Long-term, PSA-based risk for prostate cancer


In September last year we provided information about a Danish study by Orsted et al. on the use of PSA levels in projecting the long-term risk of prostate cancer that had been presented at a scientific meeting in Europe.

The full, peer-reviewed report from this study has now been published in European Urology.

PSA data were obtained from plasma samples from 4,383 men aged between 20 and 94 years enrolled in the prospective Copenhagen City Heart Study. (The plasma samples were all obtained in the period 1981-83.) Orsted et al. were then able to correlate these data with the real incidence of prostate cancer and the rate of prostate cancer-specific mortality among these 4,383 men over the ensuing 28 years of follow-up, with the following detailed results:

  • The average (median) follow-up was 18 years (range, 0.5 to 28 years).
  • 170 men were diagnosed with prostate cancer.
  • 94 men died from prostate cancer.
  • For men with PSA levels of 0.01-1.00 ng/ml, the absolute 10-yr risk of prostate cancer was
    • 0.6 percent for men of < 45 years
    • 0.7 percent for men of 45-49 years
    • 1.1 percent for men of 50-54 years
    • 1.2 percent for men of 55-59 years
    • 1.3 percent for men of 60-64 years
    • 1.1 percent for men of 65-69 years
    • 1.3 percent for men of 70-74 years
    • 1.5 percent for men of ≥75 years
  • For men with PSA levels >10.00 ng/ml, the absolute 10-year risk of prostate cancer was
    • 35 percent for men of < 45 years
    • 41 percent for men of 45-49 years
    • 63 percent for men of 50-54 years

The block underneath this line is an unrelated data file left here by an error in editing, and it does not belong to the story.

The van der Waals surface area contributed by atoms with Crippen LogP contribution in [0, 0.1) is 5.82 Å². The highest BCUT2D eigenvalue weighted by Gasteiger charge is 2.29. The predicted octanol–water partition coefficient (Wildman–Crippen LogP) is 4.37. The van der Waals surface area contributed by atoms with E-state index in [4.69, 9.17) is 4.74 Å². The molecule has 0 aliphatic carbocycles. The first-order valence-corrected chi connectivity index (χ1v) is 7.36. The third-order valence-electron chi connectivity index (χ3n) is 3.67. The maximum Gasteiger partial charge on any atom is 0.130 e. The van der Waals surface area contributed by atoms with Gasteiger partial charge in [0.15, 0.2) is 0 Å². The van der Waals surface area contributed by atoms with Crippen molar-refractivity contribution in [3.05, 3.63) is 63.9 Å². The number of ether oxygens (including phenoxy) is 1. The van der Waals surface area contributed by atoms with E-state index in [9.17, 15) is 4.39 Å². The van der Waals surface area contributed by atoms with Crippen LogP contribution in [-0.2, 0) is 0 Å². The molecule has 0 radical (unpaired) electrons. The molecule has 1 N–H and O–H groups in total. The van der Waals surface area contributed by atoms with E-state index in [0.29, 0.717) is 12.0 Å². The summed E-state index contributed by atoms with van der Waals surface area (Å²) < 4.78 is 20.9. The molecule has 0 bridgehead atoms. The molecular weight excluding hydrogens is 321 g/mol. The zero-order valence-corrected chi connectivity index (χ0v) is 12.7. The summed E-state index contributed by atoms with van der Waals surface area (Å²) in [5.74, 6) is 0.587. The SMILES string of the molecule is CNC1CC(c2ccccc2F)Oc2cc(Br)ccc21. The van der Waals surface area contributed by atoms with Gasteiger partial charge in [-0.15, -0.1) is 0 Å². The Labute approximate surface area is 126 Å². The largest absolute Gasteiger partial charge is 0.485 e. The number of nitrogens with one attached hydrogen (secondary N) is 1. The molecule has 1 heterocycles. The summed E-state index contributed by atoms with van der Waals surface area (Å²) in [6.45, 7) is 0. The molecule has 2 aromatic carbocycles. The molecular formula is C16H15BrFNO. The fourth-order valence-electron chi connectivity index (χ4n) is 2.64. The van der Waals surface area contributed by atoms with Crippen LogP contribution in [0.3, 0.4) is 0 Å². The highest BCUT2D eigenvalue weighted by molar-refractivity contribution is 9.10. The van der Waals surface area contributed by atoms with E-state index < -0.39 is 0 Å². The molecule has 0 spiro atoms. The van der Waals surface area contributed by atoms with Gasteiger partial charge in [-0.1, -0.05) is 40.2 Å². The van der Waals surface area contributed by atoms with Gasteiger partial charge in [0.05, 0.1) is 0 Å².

• 71 percent for men of 55-59 years
    • 77 percent for men of 60-64 years
    • 69 percent for men of 65-69 years
    • 75 percent for men of 70-74 years
    • 88 percent for men of ≥75 years
  • Compared to the risk among men with a PSA level of 0.01-1.00 ng/ml, the hazard ratios for diagnosis of prostate cancer were
    • 3.0 for men with a PSA level of  1.01-2.00 ng/ml
    • 6.8 for men with a PSAlevel of 2.01-3.00 ng/ml
    • 6.6 for men with a PSA level of 3.01-4.00 ng/ml
    • 16 for men with a PSA level of 4.01-10.00 ng/ml
    • 57 for men with a PSA level of >10.00 ng/ml
  • Compared to the risk among men with a PSA level of 0.01-1.00 ng/ml, the hazard ratios for prostate cancer-specific mortality were
    • 2.2 for men with a PSA level of  1.01-2.00 ng/ml
    • 5.1 for men with a PSAlevel of 2.01-3.00 ng/ml
    • 4.2 for men with a PSA level of 3.01-4.00 ng/ml
    • 7.0 for men with a PSA level of 4.01-10.00 ng/ml
    • 14 for men with a PSA level of >10.00 ng/ml

This study appears to provide substantial evidence for the idea originally proposed by Vickers and Lilja that a baseline PSA level can accurately project long-term risk for prostate cancer, thus allowing us to identify subsets of men who do and don’t need careful monitoring for risk over time (see last Wednesday’s commentary on this issue).

2 Responses

  1. PSA data were obtained from plasma samples from 4,383 men aged between 20 and 94 years…

    and

    The average (median) follow-up was 18 years (range, 0.5 to 28 years).

    What are the odds that the 6 month follow-up related to the 94 year old man?

  2. I’ll have to ask the ACS’s statisticians.

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